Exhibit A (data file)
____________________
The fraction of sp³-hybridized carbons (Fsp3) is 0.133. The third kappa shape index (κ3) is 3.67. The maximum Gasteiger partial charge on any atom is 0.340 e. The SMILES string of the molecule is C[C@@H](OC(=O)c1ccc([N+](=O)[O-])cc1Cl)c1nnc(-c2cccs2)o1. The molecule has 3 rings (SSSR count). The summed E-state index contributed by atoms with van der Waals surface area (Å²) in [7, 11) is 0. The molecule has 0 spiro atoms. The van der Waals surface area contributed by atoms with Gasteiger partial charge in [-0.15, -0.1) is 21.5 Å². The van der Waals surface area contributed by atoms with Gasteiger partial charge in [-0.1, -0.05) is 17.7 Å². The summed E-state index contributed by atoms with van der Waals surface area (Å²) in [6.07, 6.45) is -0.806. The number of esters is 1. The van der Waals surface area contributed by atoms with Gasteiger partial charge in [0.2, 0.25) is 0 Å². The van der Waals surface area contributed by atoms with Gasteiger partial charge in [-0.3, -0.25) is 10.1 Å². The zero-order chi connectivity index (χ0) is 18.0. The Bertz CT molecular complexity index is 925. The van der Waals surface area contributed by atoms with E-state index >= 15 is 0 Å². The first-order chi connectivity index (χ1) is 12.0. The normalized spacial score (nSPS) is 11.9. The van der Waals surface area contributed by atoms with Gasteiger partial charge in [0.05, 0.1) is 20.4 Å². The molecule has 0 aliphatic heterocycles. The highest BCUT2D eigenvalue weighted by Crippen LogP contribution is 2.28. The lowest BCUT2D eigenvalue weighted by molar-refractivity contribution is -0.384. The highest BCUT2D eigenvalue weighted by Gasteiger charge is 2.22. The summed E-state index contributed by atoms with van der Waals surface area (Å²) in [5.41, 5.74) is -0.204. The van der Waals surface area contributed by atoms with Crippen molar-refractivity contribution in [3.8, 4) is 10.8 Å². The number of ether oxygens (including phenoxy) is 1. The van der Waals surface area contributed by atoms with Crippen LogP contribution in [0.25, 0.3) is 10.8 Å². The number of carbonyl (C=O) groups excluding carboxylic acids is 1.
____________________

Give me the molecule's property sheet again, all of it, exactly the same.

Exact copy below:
The fraction of sp³-hybridized carbons (Fsp3) is 0.133. The third kappa shape index (κ3) is 3.67. The maximum Gasteiger partial charge on any atom is 0.340 e. The SMILES string of the molecule is C[C@@H](OC(=O)c1ccc([N+](=O)[O-])cc1Cl)c1nnc(-c2cccs2)o1. The molecule has 3 rings (SSSR count). The summed E-state index contributed by atoms with van der Waals surface area (Å²) in [7, 11) is 0. The molecule has 0 spiro atoms. The van der Waals surface area contributed by atoms with Gasteiger partial charge in [-0.15, -0.1) is 21.5 Å². The van der Waals surface area contributed by atoms with Gasteiger partial charge in [-0.1, -0.05) is 17.7 Å². The summed E-state index contributed by atoms with van der Waals surface area (Å²) in [6.07, 6.45) is -0.806. The number of esters is 1. The van der Waals surface area contributed by atoms with Gasteiger partial charge in [0.2, 0.25) is 0 Å². The van der Waals surface area contributed by atoms with Gasteiger partial charge in [-0.3, -0.25) is 10.1 Å². The zero-order chi connectivity index (χ0) is 18.0. The Bertz CT molecular complexity index is 925. The van der Waals surface area contributed by atoms with E-state index >= 15 is 0 Å². The first-order chi connectivity index (χ1) is 12.0. The normalized spacial score (nSPS) is 11.9. The van der Waals surface area contributed by atoms with Gasteiger partial charge in [0.05, 0.1) is 20.4 Å². The molecule has 0 aliphatic heterocycles. The highest BCUT2D eigenvalue weighted by Crippen LogP contribution is 2.28. The lowest BCUT2D eigenvalue weighted by molar-refractivity contribution is -0.384. The highest BCUT2D eigenvalue weighted by Gasteiger charge is 2.22. The summed E-state index contributed by atoms with van der Waals surface area (Å²) in [5.41, 5.74) is -0.204. The van der Waals surface area contributed by atoms with Crippen molar-refractivity contribution in [3.8, 4) is 10.8 Å². The number of ether oxygens (including phenoxy) is 1. The van der Waals surface area contributed by atoms with Crippen LogP contribution in [0.25, 0.3) is 10.8 Å². The number of carbonyl (C=O) groups excluding carboxylic acids is 1.